He looked me in the eye.
“And you flying to Boston and all of you Zambians in the Diaspora are just as lazy and apathetic to your country. You don’t care about your country and yet your very own parents, brothers and sisters are in Mtendere, Chawama, and in villages, all of them living in squalor. Many have died or are dying of neglect by you. They are dying of AIDS because you cannot come up with your own cure. You are here calling yourselves graduates, researchers and scientists and are fast at articulating your credentials once asked—oh, I have a PhD in this and that—PhD my foot!”
I was deflated.
“Wake up you all!” he exclaimed, attracting the attention of nearby passengers. “You should be busy lifting ideas, formulae, recipes, and diagrams from American manufacturing factories and sending them to your own factories. All those research findings and dissertation papers you compile should be your country’s treasure. Why do you think the Asians are a force to reckon with? They stole our ideas and turned them into their own. Look at Japan, China, India, just look at them.”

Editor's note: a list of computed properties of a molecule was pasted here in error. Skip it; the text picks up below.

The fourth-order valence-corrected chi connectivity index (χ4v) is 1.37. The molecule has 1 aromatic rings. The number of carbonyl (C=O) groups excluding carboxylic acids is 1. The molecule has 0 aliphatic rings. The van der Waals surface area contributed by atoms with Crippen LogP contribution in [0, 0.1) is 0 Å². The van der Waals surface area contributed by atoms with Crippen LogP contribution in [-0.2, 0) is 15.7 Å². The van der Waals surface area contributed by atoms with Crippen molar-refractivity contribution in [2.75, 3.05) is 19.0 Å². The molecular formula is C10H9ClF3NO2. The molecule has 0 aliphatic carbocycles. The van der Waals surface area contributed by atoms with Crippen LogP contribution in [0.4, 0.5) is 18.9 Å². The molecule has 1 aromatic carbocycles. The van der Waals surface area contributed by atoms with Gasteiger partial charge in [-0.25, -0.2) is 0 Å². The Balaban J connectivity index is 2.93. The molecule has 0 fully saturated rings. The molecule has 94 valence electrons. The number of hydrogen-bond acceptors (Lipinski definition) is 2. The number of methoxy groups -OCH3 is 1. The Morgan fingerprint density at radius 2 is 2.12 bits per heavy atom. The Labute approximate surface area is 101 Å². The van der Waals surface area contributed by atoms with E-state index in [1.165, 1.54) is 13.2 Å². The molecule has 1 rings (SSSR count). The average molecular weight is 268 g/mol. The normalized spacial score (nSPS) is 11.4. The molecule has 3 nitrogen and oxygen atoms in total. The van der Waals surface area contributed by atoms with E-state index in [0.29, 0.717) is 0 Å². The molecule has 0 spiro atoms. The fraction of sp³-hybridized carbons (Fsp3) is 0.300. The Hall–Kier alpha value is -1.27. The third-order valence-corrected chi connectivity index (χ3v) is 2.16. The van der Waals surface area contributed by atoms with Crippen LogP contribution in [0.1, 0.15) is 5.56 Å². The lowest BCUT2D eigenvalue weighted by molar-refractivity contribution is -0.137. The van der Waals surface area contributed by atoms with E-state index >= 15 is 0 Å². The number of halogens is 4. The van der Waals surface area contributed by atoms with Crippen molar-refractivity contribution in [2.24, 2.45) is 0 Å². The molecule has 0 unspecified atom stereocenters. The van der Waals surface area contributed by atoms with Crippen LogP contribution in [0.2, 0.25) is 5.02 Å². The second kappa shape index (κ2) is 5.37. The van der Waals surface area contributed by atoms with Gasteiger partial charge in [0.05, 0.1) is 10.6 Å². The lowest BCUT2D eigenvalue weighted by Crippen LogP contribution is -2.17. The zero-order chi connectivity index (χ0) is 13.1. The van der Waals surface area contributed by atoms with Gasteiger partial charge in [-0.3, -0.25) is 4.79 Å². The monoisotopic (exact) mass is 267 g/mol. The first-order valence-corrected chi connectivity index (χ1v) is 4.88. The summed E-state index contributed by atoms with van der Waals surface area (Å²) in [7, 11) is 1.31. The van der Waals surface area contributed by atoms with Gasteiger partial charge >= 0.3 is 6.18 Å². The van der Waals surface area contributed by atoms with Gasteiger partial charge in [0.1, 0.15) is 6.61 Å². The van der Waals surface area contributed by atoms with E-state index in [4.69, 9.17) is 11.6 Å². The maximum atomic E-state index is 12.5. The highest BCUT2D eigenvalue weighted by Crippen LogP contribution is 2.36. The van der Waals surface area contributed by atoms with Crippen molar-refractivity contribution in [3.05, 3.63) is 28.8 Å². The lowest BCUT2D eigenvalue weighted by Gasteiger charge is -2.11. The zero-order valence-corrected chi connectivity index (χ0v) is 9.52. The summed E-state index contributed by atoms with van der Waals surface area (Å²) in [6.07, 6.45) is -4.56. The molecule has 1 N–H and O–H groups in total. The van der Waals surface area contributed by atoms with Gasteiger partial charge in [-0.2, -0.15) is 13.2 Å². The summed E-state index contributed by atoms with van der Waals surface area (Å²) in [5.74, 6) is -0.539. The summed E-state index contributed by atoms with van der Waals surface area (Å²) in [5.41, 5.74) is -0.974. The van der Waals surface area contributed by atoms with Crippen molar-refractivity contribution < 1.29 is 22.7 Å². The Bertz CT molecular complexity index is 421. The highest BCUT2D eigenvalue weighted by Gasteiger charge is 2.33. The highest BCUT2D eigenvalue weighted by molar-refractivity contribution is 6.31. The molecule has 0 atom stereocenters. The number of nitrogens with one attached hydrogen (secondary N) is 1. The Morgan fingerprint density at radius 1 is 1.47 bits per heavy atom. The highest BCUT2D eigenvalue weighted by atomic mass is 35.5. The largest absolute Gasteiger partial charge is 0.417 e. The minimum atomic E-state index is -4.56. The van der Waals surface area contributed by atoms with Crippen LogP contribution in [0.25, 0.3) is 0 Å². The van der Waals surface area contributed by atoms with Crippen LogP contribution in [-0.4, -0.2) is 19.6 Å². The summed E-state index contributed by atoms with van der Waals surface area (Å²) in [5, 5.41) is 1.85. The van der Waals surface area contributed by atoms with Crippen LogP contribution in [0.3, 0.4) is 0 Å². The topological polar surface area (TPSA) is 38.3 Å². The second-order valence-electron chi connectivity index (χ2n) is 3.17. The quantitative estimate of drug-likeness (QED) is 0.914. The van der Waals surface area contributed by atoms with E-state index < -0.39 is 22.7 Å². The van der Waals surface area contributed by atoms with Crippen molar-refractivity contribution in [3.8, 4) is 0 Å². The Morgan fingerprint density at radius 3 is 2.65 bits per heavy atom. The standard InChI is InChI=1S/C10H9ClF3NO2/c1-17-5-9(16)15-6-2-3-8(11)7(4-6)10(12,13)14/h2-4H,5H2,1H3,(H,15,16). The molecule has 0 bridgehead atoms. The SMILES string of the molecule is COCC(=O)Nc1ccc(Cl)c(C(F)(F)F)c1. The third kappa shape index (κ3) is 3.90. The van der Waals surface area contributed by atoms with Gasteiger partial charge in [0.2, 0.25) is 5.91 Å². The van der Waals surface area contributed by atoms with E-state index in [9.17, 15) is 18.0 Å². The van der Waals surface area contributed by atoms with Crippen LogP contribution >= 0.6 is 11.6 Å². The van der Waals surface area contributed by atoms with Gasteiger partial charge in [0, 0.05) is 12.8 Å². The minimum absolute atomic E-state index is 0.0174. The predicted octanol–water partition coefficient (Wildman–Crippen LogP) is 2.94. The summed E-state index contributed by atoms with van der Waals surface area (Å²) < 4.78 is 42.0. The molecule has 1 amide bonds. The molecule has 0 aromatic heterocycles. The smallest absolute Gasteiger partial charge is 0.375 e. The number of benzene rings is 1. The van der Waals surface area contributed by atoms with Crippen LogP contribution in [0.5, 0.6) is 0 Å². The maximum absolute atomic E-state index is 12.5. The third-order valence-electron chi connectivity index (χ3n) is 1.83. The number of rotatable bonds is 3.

He paused. “The Bwana has spoken,” he said and grinned. “As long as you are dependent on my plane, I shall feel superior and you my friend shall remain inferior, how about that? The Chinese, Japanese, Indians, even Latinos are a notch better. You Africans are at the bottom of the totem pole.”
He tempered his voice. “Get over this white skin syndrome and begin to feel confident. Become innovative and make your own stuff for god’s sake.”
At 8 a.m. the plane touched down at Boston’s Logan International Airport. Walter reached for my hand.
“I know I was too strong, but I don’t give it a damn. I have been to Zambia and have seen too much poverty.” He pulled out a piece of paper and scribbled something. “Here, read this. It was written by a friend.”
He had written only the title: “Lords of Poverty.”
Thunderstruck, I had a sinking feeling. I watched Walter walk through the airport doors to a waiting car. He had left a huge dust devil twirling in my mind, stirring up sad memories of home. I could see Zambia’s literati—the cognoscente, intelligentsia, academics, highbrows, and scholars in the places he had mentioned guzzling and talking irrelevancies. I remembered some who have since passed—how they got the highest grades in mathematics and the sciences and attained the highest education on the planet. They had been to Harvard, Oxford, Yale, Massachusetts Institute of Technology (MIT), only to leave us with not a single invention or discovery. I knew some by name and drunk with them at the Lusaka Playhouse and Central Sports.